There was also an attempt to abolish capital punishment in Colorado back in 2009, albeit an unsuccessful one. The bill, which would have moved death penalty funds to the Colorado Bureau of Investigation cold case fund, was passed in the Colorado House of Representatives with 33 votes to 32, but failed in the state Senate with 17 votes to 18.

Despite the fact that the bill would have saved the state an estimated $1 million a year, and despite the fact that the Colorado Bureau of Investigations cold case unit only had one staff member versus 1,400 unsolved murders, the death penalty was not to be abolished for 11 more years.

In 2002, the case of Ring v. Arizona saw the U.S. Supreme Court find that death sentences must be imposed by juries, rather than judges.

Famous Death Penalty Cases In Colorado

The most famous death penalty case in Colorado history didn’t actually result in a death sentence. The case in question regarded the 2012 movie theater shooting, in which 12 people were killed and many more were injured. Following a trial that lasted more than six months and cost Colorado taxpayers over $5 million, the perpetrator James Holmes was sentenced to life without parole.

Holmes would have been given the death sentence if all jurors had decided to impose it, but three of the jurors were not convinced to do so by the prosecution. After his offer to plead guilty in exchange for life without parole was rejected, Holmes pleaded not guilty by reason of insanity.

While every mental health expert involved in the case agreed that Holmes would not have carried out the shooting if not for his mental illness, they could not agree on whether he acknowledged the criminality of his actions. The insanity defense was rejected, but due to the three aforementioned jurors, he avoided the death penalty.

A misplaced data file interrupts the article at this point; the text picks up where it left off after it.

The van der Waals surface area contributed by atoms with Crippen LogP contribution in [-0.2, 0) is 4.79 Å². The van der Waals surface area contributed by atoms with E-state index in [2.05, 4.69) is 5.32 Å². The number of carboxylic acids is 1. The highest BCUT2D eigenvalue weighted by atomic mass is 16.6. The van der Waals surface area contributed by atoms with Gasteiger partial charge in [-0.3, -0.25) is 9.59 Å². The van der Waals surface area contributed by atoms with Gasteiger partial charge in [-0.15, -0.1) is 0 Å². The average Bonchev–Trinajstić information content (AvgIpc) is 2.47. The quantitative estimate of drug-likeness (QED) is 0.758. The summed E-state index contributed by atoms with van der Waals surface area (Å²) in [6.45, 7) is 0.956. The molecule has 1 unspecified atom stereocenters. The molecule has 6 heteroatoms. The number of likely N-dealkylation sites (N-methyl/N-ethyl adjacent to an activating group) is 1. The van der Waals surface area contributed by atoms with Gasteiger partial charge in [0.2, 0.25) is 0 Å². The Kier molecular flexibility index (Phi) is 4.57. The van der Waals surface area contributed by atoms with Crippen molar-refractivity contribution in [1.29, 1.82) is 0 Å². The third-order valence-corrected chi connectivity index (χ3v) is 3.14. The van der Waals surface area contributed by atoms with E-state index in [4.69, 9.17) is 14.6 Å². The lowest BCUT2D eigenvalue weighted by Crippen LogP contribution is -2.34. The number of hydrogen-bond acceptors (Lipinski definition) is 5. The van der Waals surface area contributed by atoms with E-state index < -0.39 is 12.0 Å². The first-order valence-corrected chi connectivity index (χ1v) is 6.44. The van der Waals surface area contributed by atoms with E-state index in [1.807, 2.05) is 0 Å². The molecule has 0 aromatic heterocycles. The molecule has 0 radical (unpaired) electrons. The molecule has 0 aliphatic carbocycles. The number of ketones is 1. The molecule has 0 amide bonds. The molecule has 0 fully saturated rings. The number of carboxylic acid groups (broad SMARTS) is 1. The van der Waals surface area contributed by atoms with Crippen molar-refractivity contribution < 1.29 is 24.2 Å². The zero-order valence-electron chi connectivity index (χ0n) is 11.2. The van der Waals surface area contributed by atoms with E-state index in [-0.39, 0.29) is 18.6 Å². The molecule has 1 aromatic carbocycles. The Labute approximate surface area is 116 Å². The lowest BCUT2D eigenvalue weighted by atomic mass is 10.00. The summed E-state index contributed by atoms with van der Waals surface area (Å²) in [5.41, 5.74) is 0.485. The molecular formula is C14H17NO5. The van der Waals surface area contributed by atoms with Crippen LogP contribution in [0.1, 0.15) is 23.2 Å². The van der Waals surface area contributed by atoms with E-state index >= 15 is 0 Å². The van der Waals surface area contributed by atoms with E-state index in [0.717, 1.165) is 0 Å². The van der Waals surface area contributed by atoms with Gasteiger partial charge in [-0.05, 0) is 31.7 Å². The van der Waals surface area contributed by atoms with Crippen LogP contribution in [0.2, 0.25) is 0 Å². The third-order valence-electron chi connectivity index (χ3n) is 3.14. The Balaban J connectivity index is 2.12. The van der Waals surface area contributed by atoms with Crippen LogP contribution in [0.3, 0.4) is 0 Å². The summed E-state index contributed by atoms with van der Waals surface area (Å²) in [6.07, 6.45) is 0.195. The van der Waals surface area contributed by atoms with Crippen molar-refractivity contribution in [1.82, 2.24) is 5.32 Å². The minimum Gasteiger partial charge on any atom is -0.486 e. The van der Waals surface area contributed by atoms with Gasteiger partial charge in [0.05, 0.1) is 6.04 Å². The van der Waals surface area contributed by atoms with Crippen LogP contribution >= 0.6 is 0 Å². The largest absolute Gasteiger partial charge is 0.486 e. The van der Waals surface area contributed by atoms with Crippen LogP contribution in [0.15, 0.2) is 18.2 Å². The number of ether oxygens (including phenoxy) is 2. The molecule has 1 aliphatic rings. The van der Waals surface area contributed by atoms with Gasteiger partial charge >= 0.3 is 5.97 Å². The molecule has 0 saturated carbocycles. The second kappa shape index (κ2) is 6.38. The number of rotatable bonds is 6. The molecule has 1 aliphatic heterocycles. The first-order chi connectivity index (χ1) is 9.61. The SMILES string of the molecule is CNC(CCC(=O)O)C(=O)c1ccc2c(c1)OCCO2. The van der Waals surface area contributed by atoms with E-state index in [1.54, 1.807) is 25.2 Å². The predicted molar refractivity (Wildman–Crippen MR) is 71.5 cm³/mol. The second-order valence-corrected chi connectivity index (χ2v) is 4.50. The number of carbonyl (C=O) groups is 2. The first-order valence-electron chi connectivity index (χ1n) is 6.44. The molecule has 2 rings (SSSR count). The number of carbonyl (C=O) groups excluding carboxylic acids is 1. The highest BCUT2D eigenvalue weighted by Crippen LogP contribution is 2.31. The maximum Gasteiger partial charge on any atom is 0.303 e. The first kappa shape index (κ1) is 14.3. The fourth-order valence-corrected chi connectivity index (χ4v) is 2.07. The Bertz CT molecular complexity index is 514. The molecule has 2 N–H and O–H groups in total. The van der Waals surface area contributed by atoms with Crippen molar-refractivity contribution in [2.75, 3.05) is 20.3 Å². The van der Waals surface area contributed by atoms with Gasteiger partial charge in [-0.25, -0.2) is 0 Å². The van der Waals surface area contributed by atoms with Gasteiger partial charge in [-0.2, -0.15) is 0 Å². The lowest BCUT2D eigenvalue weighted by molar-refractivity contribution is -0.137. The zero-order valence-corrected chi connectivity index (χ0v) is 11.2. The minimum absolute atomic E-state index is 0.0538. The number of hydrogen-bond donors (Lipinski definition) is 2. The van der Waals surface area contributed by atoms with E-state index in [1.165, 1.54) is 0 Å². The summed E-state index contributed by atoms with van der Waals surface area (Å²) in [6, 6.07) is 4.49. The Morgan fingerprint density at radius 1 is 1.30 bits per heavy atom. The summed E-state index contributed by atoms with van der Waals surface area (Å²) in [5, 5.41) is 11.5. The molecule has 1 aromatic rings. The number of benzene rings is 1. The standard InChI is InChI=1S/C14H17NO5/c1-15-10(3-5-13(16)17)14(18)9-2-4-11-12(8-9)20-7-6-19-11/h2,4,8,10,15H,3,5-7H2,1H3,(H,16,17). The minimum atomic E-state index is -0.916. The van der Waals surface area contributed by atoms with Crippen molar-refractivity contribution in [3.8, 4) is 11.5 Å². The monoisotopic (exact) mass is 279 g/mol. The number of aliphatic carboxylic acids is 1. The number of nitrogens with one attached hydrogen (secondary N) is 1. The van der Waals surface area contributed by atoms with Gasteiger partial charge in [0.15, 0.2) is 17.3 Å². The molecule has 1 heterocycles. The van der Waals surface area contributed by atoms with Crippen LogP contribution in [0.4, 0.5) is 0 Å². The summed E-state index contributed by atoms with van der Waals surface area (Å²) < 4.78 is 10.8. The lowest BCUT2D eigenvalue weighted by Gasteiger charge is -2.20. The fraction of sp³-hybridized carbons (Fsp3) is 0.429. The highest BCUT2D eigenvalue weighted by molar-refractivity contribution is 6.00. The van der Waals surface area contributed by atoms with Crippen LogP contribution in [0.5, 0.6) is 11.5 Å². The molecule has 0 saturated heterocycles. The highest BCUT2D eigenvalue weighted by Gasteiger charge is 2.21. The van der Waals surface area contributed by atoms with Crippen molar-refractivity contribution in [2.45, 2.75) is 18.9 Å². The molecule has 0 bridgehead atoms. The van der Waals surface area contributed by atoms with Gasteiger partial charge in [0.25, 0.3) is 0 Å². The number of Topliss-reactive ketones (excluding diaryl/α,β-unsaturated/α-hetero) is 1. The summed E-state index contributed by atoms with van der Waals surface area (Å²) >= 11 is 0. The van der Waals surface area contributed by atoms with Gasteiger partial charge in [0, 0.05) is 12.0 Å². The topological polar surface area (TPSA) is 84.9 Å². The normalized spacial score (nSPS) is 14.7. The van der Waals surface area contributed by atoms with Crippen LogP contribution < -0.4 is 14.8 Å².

Another famous death penalty case took place back in 1939, when Joe Arridy was convicted of sexually assaulting and killing a teenage girl, for which he was executed. In the 1990s, the case was re-examined, and it came to light that Arridy had been wrongfully implicated in the crimes.

Following a posthumous clemency petition, Governor Bill Ritter issued a full pardon in 2011, and stated that the case was ‘a tragic conviction [based] on a false and coerced confession.’

What Crimes Were Punishable By Death In Colorado?

When Colorado practiced the death penalty (so to speak), all those who committed class 1 felonies could have been put to death. These felonies included murder in the first degree (CRS 18-3-102), first degree kidnapping (CRS 18-3-301(1)), first-degree murder of a peace officer or fireman (CRS 18-3-107(1)), child abuse causing death of a child under 12 (CRS 18-6-401(7)(c)), treason (CRS 18-11-101), and assault during escape (CRS 18-8-206(1)(a)). Since the abolishment of capital punishment, the only possible sentence for all class 1 felonies is life in prison.

Who Was The Last Person Executed In Colorado?

The last person to be executed in Colorado was Gary Lee Davis, back in 1997. Davis kidnapped, raped, and murdered a woman in Adams County. He was the first prisoner to be executed in the state for 30 years. At the time of his execution, six men were also on death row, but none were executed before capital punishment was abolished.

Conclusion: Does Colorado Have The Death Penalty?

Colorado no longer has the death penalty, as it was abolished in 2020. Even before it was abolished, the state followed through on death sentences very rarely, with the most recent execution taking place back in 1997.

The debate surrounding the issue of capital punishment continues, and the next state most likely to abolish it is unclear.